What is sure is that they know their problem:
Their cars are the most fuel efficient in the official cycle, but they are not good in the real driving.
In most multiple-car-tests (convoy), the Fiat MultiAir and Alfa Romeo MultiAir cars cannot compete other conventional-technology cars in the overall fuel efficiency.


Wolf: the 3 bars of the intake air after the turbocharger has nothing to do with the pressure difference between the space underside the piston crown and the intake plenum.


Thanks
Manolis Pattakos


#29 gruntguru

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Posted 01 April 2012 - 02:09

They are efficient because of their size, fuel/air burns in the same time, regardless of size, and in an engine that size, the charge has plenty of time to completely burn and then some, even in a 2 stroke.

Sure, 53% efficiency is not possible in smaller engines. On the other hand 53% doesn't just happen when you build a big Diesel engine. If you think improving on that, is as easy as coming up with a good idea, you are dreaming.

I don't get how you guys think this is going to work at low revs when the turbo offers no boost and you have crankcase balance - how is the intake going to offer a charge of air? This is why most 2 strokes use a supercharger and I am stating that this is what's needed via the pants with a one way valve.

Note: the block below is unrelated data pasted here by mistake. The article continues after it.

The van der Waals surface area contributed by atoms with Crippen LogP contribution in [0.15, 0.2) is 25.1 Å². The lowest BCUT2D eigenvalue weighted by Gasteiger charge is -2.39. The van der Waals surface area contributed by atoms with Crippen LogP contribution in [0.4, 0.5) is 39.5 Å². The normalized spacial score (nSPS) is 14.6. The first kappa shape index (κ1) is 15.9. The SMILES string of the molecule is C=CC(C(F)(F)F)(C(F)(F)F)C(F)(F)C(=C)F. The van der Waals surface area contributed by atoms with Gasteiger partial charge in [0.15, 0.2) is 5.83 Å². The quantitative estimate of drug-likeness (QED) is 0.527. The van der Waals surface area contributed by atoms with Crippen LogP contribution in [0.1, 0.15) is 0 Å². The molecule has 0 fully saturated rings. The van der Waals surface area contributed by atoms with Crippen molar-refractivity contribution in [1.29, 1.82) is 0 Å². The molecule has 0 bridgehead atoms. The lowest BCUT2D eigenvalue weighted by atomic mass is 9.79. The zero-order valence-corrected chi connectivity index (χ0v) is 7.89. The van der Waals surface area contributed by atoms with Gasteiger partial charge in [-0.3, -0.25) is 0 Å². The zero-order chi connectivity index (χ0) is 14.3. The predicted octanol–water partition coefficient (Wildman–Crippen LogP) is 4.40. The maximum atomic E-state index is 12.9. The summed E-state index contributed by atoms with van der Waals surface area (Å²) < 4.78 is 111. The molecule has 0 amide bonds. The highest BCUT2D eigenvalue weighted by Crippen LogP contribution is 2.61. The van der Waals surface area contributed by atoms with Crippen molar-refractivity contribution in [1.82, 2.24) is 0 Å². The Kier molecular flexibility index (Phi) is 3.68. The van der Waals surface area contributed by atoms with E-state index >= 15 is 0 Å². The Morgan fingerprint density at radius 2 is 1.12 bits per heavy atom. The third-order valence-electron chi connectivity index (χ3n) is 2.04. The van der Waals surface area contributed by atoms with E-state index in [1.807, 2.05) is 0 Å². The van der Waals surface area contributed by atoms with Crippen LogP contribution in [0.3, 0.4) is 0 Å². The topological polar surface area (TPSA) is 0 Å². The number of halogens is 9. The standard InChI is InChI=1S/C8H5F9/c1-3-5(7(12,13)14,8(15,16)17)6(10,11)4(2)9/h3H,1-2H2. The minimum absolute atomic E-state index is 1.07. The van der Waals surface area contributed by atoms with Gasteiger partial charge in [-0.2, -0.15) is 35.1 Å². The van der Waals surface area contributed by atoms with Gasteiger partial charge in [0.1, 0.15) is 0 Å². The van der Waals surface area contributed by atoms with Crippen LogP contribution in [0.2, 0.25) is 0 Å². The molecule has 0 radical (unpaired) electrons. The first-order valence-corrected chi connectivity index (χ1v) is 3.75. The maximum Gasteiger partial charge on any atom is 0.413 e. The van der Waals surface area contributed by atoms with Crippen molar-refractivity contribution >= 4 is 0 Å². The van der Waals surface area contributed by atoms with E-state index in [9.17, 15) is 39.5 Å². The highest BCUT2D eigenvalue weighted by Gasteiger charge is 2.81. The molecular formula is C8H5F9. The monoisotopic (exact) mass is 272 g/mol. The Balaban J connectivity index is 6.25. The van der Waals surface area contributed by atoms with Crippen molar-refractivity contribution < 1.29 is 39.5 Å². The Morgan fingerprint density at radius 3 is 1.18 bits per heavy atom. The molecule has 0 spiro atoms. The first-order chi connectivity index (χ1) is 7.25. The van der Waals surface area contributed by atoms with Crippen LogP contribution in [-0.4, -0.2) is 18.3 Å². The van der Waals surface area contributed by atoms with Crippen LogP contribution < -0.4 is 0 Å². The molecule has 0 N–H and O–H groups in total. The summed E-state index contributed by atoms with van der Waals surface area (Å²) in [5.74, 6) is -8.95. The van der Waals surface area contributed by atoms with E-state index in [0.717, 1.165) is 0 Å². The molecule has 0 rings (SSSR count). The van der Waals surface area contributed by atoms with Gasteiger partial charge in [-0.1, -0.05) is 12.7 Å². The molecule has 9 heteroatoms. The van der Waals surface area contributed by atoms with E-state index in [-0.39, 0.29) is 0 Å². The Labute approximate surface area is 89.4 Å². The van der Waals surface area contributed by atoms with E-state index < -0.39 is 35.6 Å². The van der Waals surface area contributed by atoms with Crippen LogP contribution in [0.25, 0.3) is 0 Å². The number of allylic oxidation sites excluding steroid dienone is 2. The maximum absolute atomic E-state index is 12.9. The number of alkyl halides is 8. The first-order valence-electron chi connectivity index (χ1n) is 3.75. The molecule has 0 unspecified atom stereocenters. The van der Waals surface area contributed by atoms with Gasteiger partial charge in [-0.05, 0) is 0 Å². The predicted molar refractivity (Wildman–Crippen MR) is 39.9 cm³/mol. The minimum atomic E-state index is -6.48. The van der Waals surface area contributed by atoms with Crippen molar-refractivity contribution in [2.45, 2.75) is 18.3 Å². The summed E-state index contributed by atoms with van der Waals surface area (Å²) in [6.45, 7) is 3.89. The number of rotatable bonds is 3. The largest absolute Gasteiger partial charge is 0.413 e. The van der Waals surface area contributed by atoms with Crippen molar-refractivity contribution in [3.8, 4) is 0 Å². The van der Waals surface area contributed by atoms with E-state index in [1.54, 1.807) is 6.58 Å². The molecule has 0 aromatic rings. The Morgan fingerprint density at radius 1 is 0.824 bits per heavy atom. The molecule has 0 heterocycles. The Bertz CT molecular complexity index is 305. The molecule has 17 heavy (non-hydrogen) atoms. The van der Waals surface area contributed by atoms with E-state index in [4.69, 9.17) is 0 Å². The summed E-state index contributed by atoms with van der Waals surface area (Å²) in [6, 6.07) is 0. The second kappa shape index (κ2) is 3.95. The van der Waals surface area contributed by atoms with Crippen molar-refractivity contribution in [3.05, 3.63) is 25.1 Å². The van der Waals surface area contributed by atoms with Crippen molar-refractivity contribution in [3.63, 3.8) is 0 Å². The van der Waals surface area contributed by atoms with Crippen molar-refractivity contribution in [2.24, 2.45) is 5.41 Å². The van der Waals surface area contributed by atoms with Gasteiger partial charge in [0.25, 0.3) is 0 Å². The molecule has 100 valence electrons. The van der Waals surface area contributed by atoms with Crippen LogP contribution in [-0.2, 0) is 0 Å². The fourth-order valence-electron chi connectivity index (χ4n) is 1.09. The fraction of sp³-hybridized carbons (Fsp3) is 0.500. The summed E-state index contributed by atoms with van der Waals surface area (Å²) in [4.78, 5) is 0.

You could have a mechanical compound system or spin the turbo up with a supplementry electric motor or small diesel engine until the exhaust catches up but that's putting a dent in efficiency/cost.

Perhaps you should brush up on the way it is done now before trying to re-invent the wheel. http://www.marinedie...rbo_charger.htm Using the pants/crankcase compression for scavenging would put a dent in the efficiency under all operating conditions. A supplementary electric blower on the other hand, has a low capital cost and a small efficiency cost for starting and occasional low-speed operation. Manny is simply leaving that aspect of the existing design alone because it works well already.